Have you recently experienced a massive drop in traffic and rankings?
Has your website been hit by a Google Penguin update, a manual Google penalty, or have you lost lots of traffic and you aren’t sure why? Don’t worry, you aren’t the only website owner that this has happened to and this article will help you to resolve these issues and get your Google penalty removed!
So why have I been targeted?
Have you ever:
1: Hired an SEO company or freelancer to build links to your website?
2: Signed up to a scheme that has guaranteed you first page rankings?
3: Knowingly bought links to improve your page rank?
4: Exchanged links with other websites in return for links to your site?
5: Published excessive amounts of articles containing keyword links to your site?
6: Used automated programs to create links to your website?
7: Created forum comments with keyword anchor text links to your website?
8: Added links to the footer of large amount of websites.
9: Submitted your site to lots of poor quality directories.
10: Bought text links or paid to be included in Blog roll?
If the answer is “YES” to any of the above questions, then you are in breach of Google’s current webmaster guidelines and there is a strong possibility that Google has caught up with you. If the answer is “NO” then contact us today and we will audit your website and link profile for FREE so we can identify the cause of your drop in traffic such as negative SEO.
Many SEO techniques that worked effectively pre-penguin may still give you a short term boost, but if you are in business for the long term, then you must stop using them, clean up your link profile and start new marketing strategies to obtain a more natural looking link profile.
Has your website been manually penalised by Google?
Thankfully Google has made it easy to spot a manual penalty, especially if you have just received a notice from Google saying “we’ve detected that some of your site’s pages may be using techniques outside of Google’s Webmaster Guidelines” or they have updated the “Manual Actions” page in your Google Webmaster Tools account.
If you haven’t received either of the above notifications and you have experienced a serious drop in traffic then this will require further investigation. The first step we would take is to identify when the drop in traffic occurred. Did this happen at the same time as one of the published Google algorithm updates? If it did, this will help us determine the reasons. If it didn’t then we would need to audit your website, look for broken links and other issues that could result in a drop in traffic to your site. For the purpose of this article we are going to assume that you have received a manual penalty or have lost traffic due to a penguin update.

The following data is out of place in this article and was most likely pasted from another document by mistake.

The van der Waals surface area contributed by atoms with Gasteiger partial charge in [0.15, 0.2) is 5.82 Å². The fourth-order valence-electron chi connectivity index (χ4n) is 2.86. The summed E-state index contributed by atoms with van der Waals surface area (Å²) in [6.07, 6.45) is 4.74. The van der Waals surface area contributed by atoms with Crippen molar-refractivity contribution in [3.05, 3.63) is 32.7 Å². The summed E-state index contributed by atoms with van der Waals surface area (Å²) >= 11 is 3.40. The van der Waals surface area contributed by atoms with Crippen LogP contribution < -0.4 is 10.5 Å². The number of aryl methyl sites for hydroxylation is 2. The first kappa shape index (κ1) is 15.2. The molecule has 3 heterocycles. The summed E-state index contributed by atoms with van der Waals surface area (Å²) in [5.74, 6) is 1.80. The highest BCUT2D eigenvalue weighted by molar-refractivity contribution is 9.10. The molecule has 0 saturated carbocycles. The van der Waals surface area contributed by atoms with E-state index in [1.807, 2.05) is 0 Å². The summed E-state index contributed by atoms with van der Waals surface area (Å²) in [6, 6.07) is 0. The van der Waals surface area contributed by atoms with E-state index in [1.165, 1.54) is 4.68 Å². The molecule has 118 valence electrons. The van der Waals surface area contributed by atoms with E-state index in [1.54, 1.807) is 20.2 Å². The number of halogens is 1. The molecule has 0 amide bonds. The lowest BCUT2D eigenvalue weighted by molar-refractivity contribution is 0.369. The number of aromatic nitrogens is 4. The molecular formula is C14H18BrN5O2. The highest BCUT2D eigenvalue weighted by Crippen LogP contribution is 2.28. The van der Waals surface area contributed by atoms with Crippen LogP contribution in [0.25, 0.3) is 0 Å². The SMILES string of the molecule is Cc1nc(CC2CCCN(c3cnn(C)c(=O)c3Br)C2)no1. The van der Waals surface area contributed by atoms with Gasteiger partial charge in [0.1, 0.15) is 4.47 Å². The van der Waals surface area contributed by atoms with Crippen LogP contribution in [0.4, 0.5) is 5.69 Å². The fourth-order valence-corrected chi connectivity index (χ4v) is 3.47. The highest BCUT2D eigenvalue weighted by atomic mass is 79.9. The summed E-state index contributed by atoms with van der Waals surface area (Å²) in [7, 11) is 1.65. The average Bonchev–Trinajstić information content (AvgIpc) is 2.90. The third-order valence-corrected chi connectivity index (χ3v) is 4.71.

How do you remove a Google penalty?
You have four options:
1: If you retain the monthly services of an SEO agency, ask them what happened?!?!
2: DIY – Read this guide, take the next month or two off work, find all of the problem links and manage them.
3: Hire a team of SEO specialists like High Impact to resolve this issue and generate more traffic.
4: Start again. Launch a new company website on a new clean domain name.
If your current SEO team has been using some old fashioned, (pre-penguin) or spammy link building tactics that have lead to this penalty, then you might want to give them the opportunity to get the penalty removed. I’m sure that they won’t charge you for this work, especially if they caused the problem. Please note, this might not be the quickest solution especially if the agency focus is on paid work.
Unfortunately, everyday your site is penalised; you are missing out on traffic and potentially another sale. Sometimes it’s more cost effective to cut your losses and start working with a new team who have a fresh approach.
Step 1: Collecting inbound link data
The first step is to try and find all of the links pointing to your website. We use a variety of paid and free software tools to crawl the web to find as many links as possible.